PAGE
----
Republican presidential candidate Donald Trump speaks at a rally in front of the USS Wisconsin on Oct. 31, 2015, in Norfolk, Va.
Sara D. Davis/Getty Images

Donald Trump has gone on a hiring spree, tapping several individuals as he expands his campaign. 

Most notably he has been hiring quite a few black Republicans, including Tea Partier Katrina Pierson, who now serves as national spokesperson. On Thursday he announced that Earl Phillip had joined his team as his North Carolina state director, one of two additions to his team in that state. 

"It's great to announce the [addition of Earl] … who will be [one of the] valuable members of our operation in North Carolina, where I have been leading in every poll for many months. I look forward to being back in North Carolina soon as I continue to share my vision to Make America Great Again!" Trump said of the addition, according to a press release obtained by The Root.

"North Carolina is a very strong Republican State that knows and understands upfront, common-sense leadership. Mr. Trump exudes that leadership. I will lead the campaign's effort here in North Carolina to further continue that leadership," Phillip said in the press release. 

Phillip has a history in Republican Party leadership, having served as North Carolina African-American state director for the Republican National Committee, chairman of National Veterans for Republicans Association and chairman of the National Minority Conservative Convention.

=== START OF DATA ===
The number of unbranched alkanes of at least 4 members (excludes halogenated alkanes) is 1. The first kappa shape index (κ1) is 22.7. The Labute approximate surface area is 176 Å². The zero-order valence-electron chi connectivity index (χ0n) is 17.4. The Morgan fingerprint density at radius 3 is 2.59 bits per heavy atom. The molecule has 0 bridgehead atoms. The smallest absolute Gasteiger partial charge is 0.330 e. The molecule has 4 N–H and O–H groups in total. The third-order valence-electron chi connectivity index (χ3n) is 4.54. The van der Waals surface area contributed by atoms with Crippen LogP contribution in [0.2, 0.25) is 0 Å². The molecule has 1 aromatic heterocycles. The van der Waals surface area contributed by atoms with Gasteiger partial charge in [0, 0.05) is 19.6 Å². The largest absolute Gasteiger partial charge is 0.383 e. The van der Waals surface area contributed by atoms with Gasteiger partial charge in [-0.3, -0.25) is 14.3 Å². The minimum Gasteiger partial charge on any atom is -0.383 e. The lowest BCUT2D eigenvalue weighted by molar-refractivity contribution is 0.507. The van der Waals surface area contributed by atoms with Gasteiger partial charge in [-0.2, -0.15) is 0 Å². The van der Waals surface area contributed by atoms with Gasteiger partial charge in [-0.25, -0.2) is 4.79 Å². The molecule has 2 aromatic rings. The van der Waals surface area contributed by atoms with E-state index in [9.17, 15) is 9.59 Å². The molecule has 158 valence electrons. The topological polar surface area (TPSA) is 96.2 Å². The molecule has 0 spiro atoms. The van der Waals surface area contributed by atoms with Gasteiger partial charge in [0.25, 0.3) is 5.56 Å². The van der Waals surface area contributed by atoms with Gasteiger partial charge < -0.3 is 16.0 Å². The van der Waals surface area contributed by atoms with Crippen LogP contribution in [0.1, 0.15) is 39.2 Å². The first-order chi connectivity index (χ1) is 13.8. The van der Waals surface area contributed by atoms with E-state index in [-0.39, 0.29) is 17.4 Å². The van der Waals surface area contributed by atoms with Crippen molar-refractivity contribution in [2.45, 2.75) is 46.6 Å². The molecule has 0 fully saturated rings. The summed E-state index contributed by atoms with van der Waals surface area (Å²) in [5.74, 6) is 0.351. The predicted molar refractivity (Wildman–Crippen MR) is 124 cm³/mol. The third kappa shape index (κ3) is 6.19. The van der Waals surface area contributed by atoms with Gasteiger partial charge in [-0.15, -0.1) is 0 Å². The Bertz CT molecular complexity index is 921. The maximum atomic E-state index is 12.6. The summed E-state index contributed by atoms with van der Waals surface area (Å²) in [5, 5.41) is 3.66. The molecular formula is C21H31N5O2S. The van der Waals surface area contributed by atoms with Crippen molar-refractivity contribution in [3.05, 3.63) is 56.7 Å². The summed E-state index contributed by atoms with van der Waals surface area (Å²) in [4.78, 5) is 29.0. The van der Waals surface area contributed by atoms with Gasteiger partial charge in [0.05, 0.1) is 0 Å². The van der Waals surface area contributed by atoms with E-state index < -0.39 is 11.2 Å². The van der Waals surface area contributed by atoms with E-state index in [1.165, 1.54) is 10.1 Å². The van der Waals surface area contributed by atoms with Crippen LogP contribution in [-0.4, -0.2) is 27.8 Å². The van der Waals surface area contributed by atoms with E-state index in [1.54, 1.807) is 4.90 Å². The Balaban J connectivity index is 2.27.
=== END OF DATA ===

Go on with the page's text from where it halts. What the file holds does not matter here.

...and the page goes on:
It was as the state's African-American director for the RNC, however, that Phillip made quite a few memorable statements, including the assertion that Democrats cannot be Christians and that President Barack Obama is not a citizen. 

"You cannot be a Christian and be a member of, or support, or be a card-carrying member of the Democratic Party," Phillip said at an Iredell County Republican Women's meeting back in January 2014, according to the Statesville Record & Landmark. "I don't believe in abortion because it's against the Bible. I do not believe in same-sex marriage; I do believe that marriage is between one born-man and one born-woman. I don't believe that we should put God aside for the feelings of other human beings. What are you going to tell God when he comes?"

Phillip went on to dismiss Obama's black identity, the Record & Landmark reported, saying that although he was African American, since his father was Kenyan, he was not black because he did not grow up in a black neighborhood. Phillip said that his own background, having been born in the Virgin Islands but raised in Baltimore, made him culturally black, since he grew up in a high-crime area.  


"I don't fault him for that whatsoever. He's never said he did; other folks have given that assumption for him," Phillip said, according to the newspaper. "I'm not a fan of [Obama] because I don't believe in his ideology, I don't believe he's a Christian, I don't believe he's a citizen. But I do believe what he wrote in his book, what he says he wants for America, and that's the issue I have."

Back then, Phillip had the job of making sure that the values of the GOP reached the black community and boosting black votes for the Republican Party. Phillip has always believed that the party is the best choice for blacks. 

"The Republican Party, as we all know, was brought about for blacks. President Lincoln and Frederick Douglass are the fathers of the Republican Party, [which] is responsible for engineering, implementing and sustaining freeing the slaves," Phillip said, according to the Record & Landmark. "The main reason I'm a Republican is because the Republican Party's platform stands for exactly what my family and I believe in, which is: No. 1, faith in God; No. 2, strong families and a strong economy; and [No. 3], equal opportunities for all."


It will be interesting to see what Phillip brings to the table for Trump.